David Greaves also responded to the ethical summons inherent in Judaism. David told about an experience on a family trip to Israel during Operation Protective Edge that completely changed his life. While travelling to Tel Aviv with his family, a siren sounded; every car screeched to a halt as people ran from their cars to huddle together while the Iron Dome intercepted the rocket. The persisting image of the horror on his children’s faces as well as the persisting question—“How have the children of Israel dealt with fourteen years of ongoing rocket attacks?”—caused him to step out of the safe, comfortable box of his family and community and return to Israel alone to volunteer for Lev Echad, One Heart, an organization that exists only in times of crisis. David, with volunteers 25 to 30 years younger than himself, lived in the community of Kiryat Milakhi, in the Red Zone, 30 kilometers from Gaza, offering friendship and support to children undergoing constant rocket attacks. The relationships he built with the children “will never be forgotten”; “their smiles wiped away the image of horror” he had been carrying “more times than he can remember.” David received as much as he gave. As Heschel has said, “We must render kindness to acquire goodness; we must do the good to attain the holy” in this “task of redemption,” of repairing the world.





Avi Dolgin’s one-man theatrical re-enactment of the story of Jonah also conveyed the message of tikkun olam, this time through a comic lens. As the reluctant prophet Jonah,

stubbornly defying the divine command to go to Nineveh and warn the people to reform before it is too late, Avi sat sprawled on a chair with his back to the audience, complaining about his job as Divinity Consultant, about the lack of “clear communication” from the boss and the failure of people to pay attention—the usual complaint of the prophet crying in the wilderness, his voice unheard or unheeded. This modern day Jonah told how he relentlessly refused his mission, trying to escape to Tarshish (“like going to Winnipeg in March”), being tossed overboard, and spending three days in the belly of a fish, screaming, “What do you want from me? How can I turn it around? One person can’t turn evil around and make a difference.” But Jonah ultimately relented and accepted his call to repair the world, drawing inspiration from Malala and Elijah Harper: “If them, why not me?” And adding to the audience, “And if me, why not you?” But once Jonah had fulfilled his prophetic mandate by proclaiming against injustice (a new stadium rather than a solution to poverty among other things), once Nineveh was saved, inequality redressed, and God’s decree reversed by the groundswell of teshuvah that arose among the people, Jonah was only annoyed by God’s mocking his belief in “logical consequences,” “cause and effect,” as it “belittled his sense of justice.” Nevertheless, following another call from God, this time on his cell phone, and this time to warn Winnipeg of imminent destruction (a flood to rival the one in the 50’s), Jonah sprang to action: “I’m on it. Count on me, boss.” Jonah then commanded the audience: “Walk out different. You can’t carry on without changing. You each have a mission, and you have strayed from it. I call on you to commit yourselves now. You must change what you do now because you only have 40 days.” In this entertaining way, Avi presented a powerful lesson in teshuvah and challenged each of us to be the best person we can be because by doing so we can not only change the world for the better, we can change God’s mind and advance the “task of redemption.”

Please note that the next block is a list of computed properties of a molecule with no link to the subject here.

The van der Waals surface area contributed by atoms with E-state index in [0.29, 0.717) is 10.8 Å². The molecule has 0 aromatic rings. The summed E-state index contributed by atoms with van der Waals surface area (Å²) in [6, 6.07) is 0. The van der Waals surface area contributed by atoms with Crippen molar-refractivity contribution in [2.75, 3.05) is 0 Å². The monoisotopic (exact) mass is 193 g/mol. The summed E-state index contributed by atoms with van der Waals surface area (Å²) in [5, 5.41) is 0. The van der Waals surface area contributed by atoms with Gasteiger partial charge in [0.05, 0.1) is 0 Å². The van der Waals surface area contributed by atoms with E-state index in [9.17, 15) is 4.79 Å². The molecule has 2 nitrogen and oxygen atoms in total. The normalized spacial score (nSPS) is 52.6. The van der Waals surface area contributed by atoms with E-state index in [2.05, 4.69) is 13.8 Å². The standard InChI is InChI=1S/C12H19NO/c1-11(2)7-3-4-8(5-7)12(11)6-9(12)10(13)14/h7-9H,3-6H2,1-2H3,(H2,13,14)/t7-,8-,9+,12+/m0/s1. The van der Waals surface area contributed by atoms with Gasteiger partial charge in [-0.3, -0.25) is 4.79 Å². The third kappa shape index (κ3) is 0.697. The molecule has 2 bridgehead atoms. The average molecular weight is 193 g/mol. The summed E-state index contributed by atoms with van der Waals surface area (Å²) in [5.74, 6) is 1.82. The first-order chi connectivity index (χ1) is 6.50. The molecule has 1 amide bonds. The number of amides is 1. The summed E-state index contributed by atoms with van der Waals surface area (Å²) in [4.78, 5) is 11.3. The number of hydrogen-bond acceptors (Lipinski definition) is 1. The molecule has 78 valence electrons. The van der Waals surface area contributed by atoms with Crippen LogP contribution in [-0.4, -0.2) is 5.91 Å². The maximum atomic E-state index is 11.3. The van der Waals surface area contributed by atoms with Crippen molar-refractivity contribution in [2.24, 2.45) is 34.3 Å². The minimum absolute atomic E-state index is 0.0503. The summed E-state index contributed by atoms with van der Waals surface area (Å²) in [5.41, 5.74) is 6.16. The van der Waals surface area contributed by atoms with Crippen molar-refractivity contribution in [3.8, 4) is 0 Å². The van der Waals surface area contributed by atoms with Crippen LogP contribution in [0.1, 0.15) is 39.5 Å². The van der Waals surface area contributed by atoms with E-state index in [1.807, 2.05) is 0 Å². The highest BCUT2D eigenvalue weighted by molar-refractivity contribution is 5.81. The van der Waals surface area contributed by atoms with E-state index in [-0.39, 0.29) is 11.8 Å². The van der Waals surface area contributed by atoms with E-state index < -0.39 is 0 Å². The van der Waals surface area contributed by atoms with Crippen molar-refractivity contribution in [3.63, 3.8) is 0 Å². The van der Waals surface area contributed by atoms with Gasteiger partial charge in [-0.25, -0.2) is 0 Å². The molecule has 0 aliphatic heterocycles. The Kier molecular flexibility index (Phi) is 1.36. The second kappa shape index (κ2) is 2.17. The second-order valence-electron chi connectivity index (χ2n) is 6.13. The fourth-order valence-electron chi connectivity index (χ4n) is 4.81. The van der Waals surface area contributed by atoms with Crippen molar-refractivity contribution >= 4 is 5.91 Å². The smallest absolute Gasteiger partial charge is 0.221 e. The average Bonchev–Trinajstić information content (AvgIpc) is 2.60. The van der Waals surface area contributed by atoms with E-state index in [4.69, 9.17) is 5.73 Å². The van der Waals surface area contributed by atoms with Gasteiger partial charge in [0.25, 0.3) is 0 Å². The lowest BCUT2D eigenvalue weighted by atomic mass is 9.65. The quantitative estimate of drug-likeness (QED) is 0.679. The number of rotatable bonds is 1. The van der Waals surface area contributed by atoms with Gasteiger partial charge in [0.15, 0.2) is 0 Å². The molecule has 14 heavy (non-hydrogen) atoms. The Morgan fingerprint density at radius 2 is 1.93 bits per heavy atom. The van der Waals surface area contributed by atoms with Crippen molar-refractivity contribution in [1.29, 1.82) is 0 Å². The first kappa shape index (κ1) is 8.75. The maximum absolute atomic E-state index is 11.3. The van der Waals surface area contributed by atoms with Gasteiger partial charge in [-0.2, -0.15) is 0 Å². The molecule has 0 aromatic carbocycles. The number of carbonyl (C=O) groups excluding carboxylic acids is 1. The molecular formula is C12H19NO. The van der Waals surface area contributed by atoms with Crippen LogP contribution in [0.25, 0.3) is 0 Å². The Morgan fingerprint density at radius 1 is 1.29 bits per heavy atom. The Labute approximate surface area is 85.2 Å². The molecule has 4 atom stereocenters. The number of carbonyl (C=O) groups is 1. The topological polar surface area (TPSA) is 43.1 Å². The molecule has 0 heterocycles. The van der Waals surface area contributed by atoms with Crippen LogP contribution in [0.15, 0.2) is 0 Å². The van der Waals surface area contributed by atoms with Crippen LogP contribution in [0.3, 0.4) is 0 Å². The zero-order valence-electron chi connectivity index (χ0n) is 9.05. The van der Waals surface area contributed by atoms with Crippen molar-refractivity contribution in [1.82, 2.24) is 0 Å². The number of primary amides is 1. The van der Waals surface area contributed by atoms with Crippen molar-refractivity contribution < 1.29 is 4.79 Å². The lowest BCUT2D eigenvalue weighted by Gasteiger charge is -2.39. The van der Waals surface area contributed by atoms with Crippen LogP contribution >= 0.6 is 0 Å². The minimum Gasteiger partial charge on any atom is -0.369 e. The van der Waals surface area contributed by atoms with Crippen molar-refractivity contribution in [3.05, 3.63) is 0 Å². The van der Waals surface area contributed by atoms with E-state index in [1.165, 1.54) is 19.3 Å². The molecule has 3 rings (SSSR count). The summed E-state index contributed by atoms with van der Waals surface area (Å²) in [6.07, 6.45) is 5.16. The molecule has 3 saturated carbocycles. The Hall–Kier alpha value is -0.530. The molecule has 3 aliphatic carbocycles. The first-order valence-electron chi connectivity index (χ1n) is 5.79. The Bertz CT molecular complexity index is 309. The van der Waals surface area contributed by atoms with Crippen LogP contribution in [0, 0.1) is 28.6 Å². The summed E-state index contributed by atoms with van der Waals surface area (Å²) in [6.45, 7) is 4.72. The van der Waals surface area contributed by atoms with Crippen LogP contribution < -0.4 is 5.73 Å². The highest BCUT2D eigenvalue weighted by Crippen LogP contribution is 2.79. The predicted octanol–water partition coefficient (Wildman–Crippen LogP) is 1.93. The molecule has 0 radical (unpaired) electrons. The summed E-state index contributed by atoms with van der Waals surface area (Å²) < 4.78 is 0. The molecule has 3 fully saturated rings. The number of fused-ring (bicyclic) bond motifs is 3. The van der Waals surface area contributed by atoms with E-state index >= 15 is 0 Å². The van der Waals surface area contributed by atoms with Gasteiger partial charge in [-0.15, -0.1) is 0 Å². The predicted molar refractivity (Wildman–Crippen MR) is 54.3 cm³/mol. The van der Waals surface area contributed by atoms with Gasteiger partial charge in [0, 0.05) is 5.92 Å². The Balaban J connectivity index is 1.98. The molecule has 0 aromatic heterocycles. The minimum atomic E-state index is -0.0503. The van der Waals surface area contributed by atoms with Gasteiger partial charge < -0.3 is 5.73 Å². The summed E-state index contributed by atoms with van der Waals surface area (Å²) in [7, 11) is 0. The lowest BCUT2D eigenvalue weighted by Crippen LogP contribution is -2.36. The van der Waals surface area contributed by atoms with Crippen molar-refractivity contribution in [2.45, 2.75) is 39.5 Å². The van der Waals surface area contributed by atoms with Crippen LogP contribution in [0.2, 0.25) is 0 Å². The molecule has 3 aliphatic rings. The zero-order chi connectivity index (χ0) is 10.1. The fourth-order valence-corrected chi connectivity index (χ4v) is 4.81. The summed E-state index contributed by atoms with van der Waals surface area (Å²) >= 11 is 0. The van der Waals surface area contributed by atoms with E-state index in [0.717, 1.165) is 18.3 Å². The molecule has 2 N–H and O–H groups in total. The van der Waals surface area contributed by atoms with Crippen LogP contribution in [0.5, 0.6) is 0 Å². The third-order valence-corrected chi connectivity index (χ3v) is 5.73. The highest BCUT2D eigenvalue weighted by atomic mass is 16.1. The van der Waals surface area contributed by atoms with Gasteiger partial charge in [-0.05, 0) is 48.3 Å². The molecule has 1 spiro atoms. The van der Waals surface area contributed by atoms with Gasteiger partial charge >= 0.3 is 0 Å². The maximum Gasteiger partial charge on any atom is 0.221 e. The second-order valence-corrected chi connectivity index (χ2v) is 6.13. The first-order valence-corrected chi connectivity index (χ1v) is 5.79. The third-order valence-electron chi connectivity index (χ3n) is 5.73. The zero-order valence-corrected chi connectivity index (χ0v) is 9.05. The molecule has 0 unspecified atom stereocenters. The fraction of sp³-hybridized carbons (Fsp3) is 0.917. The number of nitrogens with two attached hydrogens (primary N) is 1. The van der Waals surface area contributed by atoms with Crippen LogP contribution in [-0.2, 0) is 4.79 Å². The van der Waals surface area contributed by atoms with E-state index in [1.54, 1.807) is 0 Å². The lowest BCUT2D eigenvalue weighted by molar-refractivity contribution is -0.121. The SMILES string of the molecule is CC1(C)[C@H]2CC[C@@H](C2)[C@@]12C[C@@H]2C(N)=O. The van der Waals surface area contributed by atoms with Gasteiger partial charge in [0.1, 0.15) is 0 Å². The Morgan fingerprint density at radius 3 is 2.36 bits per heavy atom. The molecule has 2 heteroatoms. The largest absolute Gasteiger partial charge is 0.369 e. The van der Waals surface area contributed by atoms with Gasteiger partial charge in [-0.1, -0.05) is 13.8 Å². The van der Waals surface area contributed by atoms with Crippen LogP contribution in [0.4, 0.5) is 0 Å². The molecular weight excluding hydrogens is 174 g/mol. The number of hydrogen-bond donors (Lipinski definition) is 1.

In Rabbi Sid Schwarz’s presentation, he explained how Jewish learning and values can be used to inspire young Jews, especially in the critical identity formation years of ages 14 to 21 when they are activated by the desire to change the world. Their commitment to social justice can be a means of returning them to Judaism by teaching them that the motivation to repair the world derives from the covenantal command to be holy in order to invest righteousness and justice in the world. The pre-existing passion for social justice, which Rabbi Schwarz suggested seems to be encoded in the young Jew’s DNA, can be fostered by their understanding this thirst for justice and holiness is the essence of Judaism. The young Jew who is concerned about how he or she can make a difference does not necessarily care about his or her Jewish identity. However, there is a connection: the young Jew can be taught that Jewish learning is a tool with which to act out this passion to change the world, that Jewish wisdom and values can help them in the task of tikkun olam.




Rabbi Schwarz also gave a brilliant summary of his theory of Jewish history as the interplay between the polarities of the impulse of Exodus (the political/ethnic dimension that is defensive and protective) and that of Sinai (the spiritual/religious dimension that is altruistic and engaged with the world). He discussed how both impulses are necessary to a holistic Jewish identity, how the political consciousness of Jewish identity (member of the tribe), motivated by

survival, must be integrated with a spiritual consciousness of Jewish identity (member of the covenant), motivated by a moral calling. He concluded by referring to Elie Wiesel who said that although his “first response is to Jewish fears, Jewish needs, Jewish crises,” he must also respond to others’ “injustice and suffering” which cry out for his attention. “As one who has emerged from the kingdom of night,” Wiesel understands well the need for both impulses identified by Rabbi Schwarz as is clear in his conclusion to his 1986 Nobel Peace Prize Acceptance Speech: “Our lives no longer belong to us alone; they belong to all those who need us desperately.”




In this we hear a reiteration of Hillel: “if I am only for myself, what am I?” The example of Benji Aziza, David Greaves, Avi Dolgin, and Rabbi Sid Schwarz, who gave such inspiring presentations at this year’s Limmud Winnipeg, confirm Emil Fackenheim’s assertion that, “whether or not the world today realizes it, it cannot do without Jews—the accidental remnant that, heir to the holy ones, is itself bidden to be holy.”